Hyperthermia, also known as heat stroke or sunstroke, is an acute condition which occurs when the body produces or absorbs more heat than it can dissipate. It is usually due to excessive exposure to heat. The heat-regulating mechanisms of the body eventually become overwhelmed and unable to effectively deal with the heat, and body temperature climbs uncontrollably. This is a serious medical emergency that requires immediate hospitalization. more...
Body temperatures above 40 °C (104 °F) are life-threatening. At 41 °C (106 °F), brain death begins, and at 45 °C (113 °F) death is nearly certain. Internal temperatures above 50 °C (122 °F) will cause rigidity in the muscles and certain, immediate death.
Heat stroke may come on suddenly, and usually follows a less-threatening condition commonly referred to as heat exhaustion or heat prostration.
Signs and symptoms
One of the body's most important methods of temperature regulation is perspiration. Evaporation of water is endothermic; therefore, perspiration is an efficient way to rid the body of excess heat. When the body becomes sufficiently dehydrated to prevent the production of sweat, this avenue of heat reduction is closed. Thus, the first symptom of a serious heat stroke may be the loss of sweating. When the body is no longer capable of sweating, core temperature begins to rise, immediately, and swiftly.
The victim will become confused, hostile, and may seem drunk. Because the body is so dehydrated, blood pressure will drop significantly, leading to possible fainting or dizziness, especially if the victim stands suddenly. As blood pressure drops, heart rate and respiration rate will increase (tachycardia and tachypnea) as the heart attempts to supply enough oxygen to the body. The skin will become red as blood vessels dilate in an attempt to increase heat dissipation. As heat stroke progresses, the decrease in blood pressure will cause blood vessels to contract, resulting in a pale or bluish skin color. Complaints of feeling hot may be followed by chills and trembling, as is the case in fever. Some victims, especially young children, may suffer convulsions. Acute dehydration such as that accompanying heat stroke can produce nausea and vomiting; temporary blindness may also be observed. Eventually, as body organs begin to fail, unconsciousness and coma will result.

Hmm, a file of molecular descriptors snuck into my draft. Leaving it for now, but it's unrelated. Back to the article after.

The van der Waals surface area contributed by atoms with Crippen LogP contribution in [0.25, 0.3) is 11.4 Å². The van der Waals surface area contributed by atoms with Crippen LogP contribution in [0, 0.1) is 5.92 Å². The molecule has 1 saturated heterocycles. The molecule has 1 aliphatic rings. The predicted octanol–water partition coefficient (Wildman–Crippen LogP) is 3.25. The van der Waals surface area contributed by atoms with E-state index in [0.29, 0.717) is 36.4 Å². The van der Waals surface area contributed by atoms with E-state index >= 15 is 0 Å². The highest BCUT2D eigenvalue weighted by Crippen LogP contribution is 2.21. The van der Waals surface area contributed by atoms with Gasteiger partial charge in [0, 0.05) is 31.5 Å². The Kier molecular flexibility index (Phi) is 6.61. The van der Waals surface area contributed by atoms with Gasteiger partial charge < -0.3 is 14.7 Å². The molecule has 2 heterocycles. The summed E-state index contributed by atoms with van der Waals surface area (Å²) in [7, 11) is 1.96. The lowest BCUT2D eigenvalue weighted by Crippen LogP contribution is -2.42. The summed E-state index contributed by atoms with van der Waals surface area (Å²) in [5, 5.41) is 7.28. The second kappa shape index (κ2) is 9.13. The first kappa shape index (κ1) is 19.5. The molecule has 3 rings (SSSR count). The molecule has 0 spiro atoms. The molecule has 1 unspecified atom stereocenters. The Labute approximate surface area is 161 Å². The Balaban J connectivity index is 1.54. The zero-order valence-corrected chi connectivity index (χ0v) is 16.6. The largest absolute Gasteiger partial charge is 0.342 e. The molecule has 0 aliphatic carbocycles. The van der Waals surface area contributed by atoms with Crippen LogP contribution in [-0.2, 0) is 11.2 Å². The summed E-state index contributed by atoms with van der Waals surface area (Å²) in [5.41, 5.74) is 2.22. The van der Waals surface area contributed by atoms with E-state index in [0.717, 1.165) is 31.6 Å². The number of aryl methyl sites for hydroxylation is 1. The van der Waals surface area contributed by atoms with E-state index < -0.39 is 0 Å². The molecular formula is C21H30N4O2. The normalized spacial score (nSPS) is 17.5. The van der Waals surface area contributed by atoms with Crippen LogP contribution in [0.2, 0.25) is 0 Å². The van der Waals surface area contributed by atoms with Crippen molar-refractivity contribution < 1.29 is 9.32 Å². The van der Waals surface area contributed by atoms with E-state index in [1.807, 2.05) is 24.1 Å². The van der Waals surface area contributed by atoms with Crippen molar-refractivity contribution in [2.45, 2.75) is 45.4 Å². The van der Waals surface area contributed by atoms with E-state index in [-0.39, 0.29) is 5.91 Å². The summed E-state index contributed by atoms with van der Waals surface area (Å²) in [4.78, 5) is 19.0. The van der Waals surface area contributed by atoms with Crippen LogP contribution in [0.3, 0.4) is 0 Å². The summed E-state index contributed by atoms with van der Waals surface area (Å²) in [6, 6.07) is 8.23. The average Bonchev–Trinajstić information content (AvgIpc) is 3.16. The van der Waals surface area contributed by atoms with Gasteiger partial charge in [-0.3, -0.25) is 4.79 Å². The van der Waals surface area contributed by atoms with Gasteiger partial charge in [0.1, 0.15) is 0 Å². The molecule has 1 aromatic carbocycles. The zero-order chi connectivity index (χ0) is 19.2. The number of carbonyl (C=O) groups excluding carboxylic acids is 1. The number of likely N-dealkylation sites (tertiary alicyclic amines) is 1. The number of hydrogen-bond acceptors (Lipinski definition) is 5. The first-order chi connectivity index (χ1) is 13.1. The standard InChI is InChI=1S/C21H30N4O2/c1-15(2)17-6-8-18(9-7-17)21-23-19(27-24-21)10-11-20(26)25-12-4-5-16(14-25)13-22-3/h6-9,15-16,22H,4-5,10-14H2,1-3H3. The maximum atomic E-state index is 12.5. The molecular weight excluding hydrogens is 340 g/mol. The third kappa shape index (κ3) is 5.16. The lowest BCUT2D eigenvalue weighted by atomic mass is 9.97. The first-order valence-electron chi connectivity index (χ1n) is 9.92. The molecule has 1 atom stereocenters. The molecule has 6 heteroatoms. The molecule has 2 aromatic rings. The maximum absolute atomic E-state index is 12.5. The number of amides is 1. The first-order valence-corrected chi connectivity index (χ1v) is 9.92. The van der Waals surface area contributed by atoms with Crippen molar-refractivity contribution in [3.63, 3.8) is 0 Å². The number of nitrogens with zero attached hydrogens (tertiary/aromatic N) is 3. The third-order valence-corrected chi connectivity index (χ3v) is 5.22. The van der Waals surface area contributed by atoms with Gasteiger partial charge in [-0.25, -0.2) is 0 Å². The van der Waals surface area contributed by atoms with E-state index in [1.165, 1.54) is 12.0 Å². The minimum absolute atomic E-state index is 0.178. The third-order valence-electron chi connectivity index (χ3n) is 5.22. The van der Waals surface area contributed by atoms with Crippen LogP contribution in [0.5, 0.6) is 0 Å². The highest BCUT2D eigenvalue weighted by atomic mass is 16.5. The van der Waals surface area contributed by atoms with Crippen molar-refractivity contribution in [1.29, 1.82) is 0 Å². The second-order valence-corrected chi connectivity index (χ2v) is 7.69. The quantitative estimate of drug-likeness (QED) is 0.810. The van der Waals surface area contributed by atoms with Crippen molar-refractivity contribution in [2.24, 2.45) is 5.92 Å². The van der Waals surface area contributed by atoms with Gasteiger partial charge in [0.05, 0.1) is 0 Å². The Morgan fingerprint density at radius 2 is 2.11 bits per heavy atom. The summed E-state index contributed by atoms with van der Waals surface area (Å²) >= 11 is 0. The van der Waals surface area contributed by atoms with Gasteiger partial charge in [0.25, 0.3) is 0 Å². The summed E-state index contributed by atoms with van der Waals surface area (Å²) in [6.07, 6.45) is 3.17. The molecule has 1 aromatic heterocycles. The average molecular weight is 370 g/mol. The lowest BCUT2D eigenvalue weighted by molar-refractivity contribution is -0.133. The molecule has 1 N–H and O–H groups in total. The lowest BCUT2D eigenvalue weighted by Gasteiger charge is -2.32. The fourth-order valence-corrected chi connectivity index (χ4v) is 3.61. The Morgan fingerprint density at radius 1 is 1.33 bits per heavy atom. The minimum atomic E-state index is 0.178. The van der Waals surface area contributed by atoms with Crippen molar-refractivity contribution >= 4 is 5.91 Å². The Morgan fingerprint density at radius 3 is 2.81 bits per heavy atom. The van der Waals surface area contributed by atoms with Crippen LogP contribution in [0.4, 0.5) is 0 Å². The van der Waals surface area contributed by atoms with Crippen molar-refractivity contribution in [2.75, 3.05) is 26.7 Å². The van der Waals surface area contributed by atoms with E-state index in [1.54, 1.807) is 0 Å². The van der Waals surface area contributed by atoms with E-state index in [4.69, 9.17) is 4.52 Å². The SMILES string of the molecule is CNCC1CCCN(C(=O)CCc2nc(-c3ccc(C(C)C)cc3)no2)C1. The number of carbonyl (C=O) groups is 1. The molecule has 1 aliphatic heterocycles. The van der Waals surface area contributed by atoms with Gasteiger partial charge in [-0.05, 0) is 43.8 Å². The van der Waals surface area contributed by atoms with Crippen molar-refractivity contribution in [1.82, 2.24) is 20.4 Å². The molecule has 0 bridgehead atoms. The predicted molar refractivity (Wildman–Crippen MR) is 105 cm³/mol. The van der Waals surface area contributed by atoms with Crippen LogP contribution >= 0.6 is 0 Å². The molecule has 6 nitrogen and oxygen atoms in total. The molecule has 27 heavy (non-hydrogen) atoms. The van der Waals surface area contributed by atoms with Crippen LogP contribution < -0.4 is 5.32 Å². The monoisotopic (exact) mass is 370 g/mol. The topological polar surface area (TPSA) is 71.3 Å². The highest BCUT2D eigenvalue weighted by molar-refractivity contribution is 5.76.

Under very rare circumstances, a person may exhibit symptoms similar to heat stroke without but not suffer a heat stroke.
As with any emergency, the first step is to call the local emergency telephone number. Heat stroke is a medical emergency requiring immediate hospitalization.
The body temperature must be lowered immediately, and the victim must be hydrated by drinking water or by administration of intravenous fluids. Other substances may be used in place of water if absolutely necessary; however, alcohol and caffeine should be avoided, because of their diuretic properties.
The victim should be removed into a cool area (indoors, or at least in the shade). Excess clothing should be removed. The person may be bathed in cool water, or wrapped in a cool wet towel. A fan may be used to aid in evaporation of the water. Use of a bathtub is to be avoided for an unconscious victim; if there is no alternative, the victim's head must be held above water. Cold compresses to the head, neck, and groin will help cool the victim. Ice and very cold water can produce hypothermia; they should not be used to lower the victim's body temperature, and the victim's temperature should be monitored continuously to avoid this danger. Similarly, alcohol rubs will cause further dehydration and must be avoided. Nothing should be given by mouth, including medication and water, until the victim's condition has been assessed and stabilized by trained medical personnel. The victim's heart rate and breathing should be monitored, and CPR may be necessary if the victim goes into cardiac arrest.
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